The lunge is one of the most commonly performed exercises. It appears basic, but it is actually a fairly complex movement. Both the lunge and the squat are common sources of complaint for people suffering from knee pain. I admit I was once part of that population. I stopped lunging for several years because it “hurt my knees.”
Like most people, when in doubt, I tended to throw the exercise out. It wasn’t until years later, and with proper assessment, did I realize, my knees hurt because I was exhibiting poor technique. Part of the problem was I continued to adhere to that Old Trainer/Gym Instructor Myth “Don’t let your knees pass your toes.”
It is a commonly held belief, based on a 1978 Duke University study, that the knee should never pass the ankle in a lunge. When I quiz people why they think this, they never know why. I assume it is to possibly reduce shearing forces on the knee. This theory has since been debunked.
As a movement guy, I can attest we all have different movement patterns. You need to watch from the ground up and then top down. If a client, or you, are experiencing pain, the answer often lies in investigating the movement and not specifically the joint. There is generally a causal relationship. What percentage of people are born with “bad knees”? This is usually a case where the chicken came before the egg.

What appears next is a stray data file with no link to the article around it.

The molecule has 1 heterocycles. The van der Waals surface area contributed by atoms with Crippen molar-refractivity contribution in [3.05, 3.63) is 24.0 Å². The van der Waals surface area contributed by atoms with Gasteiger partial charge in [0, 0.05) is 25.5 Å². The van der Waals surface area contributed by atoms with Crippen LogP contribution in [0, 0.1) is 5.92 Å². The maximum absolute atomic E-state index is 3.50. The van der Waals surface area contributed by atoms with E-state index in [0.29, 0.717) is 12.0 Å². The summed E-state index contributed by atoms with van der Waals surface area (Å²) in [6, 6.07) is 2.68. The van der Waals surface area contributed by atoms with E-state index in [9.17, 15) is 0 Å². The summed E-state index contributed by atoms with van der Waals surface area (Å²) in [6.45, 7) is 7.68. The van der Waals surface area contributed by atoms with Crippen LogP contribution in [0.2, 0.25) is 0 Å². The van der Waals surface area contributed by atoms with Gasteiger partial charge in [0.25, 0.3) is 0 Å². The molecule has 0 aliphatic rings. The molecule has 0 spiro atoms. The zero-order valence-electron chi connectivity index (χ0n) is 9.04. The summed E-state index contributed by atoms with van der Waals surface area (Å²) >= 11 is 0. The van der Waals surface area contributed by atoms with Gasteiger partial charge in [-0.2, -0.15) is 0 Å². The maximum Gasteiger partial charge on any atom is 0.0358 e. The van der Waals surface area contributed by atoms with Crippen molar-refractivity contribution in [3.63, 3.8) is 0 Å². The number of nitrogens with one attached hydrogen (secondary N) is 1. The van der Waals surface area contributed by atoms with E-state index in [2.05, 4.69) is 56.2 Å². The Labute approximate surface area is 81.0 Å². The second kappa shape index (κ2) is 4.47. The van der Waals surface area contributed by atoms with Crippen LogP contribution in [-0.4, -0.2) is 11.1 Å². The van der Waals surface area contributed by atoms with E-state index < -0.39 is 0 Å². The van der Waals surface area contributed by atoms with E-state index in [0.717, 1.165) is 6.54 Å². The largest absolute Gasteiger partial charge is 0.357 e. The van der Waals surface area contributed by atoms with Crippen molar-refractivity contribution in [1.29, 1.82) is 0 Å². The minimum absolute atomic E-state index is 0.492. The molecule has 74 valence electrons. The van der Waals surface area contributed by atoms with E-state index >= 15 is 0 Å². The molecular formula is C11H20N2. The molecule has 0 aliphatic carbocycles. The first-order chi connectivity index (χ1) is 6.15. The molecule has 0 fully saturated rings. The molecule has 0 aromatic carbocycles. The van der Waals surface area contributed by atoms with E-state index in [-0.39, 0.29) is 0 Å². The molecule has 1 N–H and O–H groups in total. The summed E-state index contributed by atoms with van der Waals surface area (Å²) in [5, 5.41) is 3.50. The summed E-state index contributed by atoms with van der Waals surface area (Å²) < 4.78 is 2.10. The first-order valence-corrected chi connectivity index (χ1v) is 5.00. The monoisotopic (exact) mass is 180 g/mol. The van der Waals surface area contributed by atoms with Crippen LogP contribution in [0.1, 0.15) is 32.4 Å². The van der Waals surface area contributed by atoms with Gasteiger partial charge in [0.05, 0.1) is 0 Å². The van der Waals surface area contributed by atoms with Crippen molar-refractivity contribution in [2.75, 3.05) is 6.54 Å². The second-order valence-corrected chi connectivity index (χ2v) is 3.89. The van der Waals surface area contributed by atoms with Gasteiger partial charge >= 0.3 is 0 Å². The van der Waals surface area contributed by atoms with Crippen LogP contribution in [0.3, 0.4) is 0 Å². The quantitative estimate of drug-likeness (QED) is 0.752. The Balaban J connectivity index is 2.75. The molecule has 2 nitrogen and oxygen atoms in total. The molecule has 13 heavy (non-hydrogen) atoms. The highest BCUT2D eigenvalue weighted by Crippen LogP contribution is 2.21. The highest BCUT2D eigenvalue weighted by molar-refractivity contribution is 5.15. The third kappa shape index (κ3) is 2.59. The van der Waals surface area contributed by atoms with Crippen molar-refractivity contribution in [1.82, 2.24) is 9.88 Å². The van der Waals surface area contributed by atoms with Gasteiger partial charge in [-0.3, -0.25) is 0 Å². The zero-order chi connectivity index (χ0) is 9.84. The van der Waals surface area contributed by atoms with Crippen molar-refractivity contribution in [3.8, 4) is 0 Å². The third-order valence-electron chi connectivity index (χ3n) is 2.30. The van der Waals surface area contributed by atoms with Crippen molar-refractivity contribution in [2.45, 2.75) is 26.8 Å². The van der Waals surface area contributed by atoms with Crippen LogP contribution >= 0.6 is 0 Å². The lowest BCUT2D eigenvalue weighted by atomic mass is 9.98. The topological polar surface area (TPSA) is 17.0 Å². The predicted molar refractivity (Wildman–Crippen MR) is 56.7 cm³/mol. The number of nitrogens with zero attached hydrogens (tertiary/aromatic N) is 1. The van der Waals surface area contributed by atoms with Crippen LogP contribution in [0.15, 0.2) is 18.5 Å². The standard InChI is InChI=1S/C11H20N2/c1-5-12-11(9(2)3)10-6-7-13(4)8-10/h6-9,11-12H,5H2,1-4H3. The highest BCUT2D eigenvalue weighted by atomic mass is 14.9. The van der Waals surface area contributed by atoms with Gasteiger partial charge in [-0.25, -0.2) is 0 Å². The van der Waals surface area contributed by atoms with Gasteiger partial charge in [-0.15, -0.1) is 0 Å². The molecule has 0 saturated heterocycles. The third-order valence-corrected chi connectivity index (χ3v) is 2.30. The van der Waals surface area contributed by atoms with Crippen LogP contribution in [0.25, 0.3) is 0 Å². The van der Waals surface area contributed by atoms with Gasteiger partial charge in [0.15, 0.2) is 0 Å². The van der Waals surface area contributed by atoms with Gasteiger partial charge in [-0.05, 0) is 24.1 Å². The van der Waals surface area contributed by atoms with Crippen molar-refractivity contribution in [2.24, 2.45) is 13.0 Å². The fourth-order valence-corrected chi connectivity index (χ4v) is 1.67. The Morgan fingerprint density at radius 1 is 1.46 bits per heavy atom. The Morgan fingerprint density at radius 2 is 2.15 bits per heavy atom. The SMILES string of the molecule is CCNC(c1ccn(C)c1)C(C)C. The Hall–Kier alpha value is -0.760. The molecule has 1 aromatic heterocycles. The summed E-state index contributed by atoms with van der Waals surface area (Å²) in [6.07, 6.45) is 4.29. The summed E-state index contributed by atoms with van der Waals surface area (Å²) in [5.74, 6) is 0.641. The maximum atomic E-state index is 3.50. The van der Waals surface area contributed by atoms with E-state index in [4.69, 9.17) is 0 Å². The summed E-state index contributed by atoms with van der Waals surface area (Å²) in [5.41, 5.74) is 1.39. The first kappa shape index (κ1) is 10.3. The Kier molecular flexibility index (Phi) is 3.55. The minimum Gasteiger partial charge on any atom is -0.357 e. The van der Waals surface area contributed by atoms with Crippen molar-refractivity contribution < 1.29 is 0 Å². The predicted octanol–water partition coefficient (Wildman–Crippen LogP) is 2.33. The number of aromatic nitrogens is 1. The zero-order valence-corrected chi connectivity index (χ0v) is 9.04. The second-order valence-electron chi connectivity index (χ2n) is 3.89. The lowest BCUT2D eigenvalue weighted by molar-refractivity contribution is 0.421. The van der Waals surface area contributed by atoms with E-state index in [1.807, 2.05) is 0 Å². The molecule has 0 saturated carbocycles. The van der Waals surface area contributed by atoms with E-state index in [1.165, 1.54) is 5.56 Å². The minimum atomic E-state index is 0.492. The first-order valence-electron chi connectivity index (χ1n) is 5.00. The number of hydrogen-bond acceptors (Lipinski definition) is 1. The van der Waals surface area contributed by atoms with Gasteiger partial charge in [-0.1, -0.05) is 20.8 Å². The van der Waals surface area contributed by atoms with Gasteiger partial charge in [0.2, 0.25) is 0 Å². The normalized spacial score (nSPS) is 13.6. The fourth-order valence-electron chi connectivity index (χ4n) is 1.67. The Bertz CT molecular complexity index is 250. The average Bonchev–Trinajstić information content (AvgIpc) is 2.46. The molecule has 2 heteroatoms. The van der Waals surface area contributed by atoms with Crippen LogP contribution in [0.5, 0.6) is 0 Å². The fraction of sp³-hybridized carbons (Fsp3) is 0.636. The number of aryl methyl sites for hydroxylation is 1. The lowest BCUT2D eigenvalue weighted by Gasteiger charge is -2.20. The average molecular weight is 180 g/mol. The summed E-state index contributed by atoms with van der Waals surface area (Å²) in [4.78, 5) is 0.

The research in exercise science is moving very quickly and the industry and media itself is lagging to keep up with it. We talk about having results but we don’t adequately explain the mechanics.
Watch this clip by the American Council of Exercise (ACE). This demonstrates and explains the correct mechanics for a Standard Forward lunge.
When in a forward lunging motion your knee will pass your toes. It is strict biomechanics. Otherwise it would be near impossible to go up a flight a stairs. Yes, there are possible modifications that may need to be made on a case by case basis. But for a healthy person, this is the exception and not the norm.
The lunge, when done correctly, is a very effective exercise to strengthen:
– the core
– the hips
– inner thighs
If you are interested in knowing more, ask me or send me an email. I have listed a few sources you can turn to down below.
Now when in doubt, figure the movement out. Once you learn the form, you will be clear to participate in exercise with confidence and expertise.
American Council on Exercise: Knee Movement & Proper Form during Lunge Exercises
Men’s Health: Lift Better, Look Better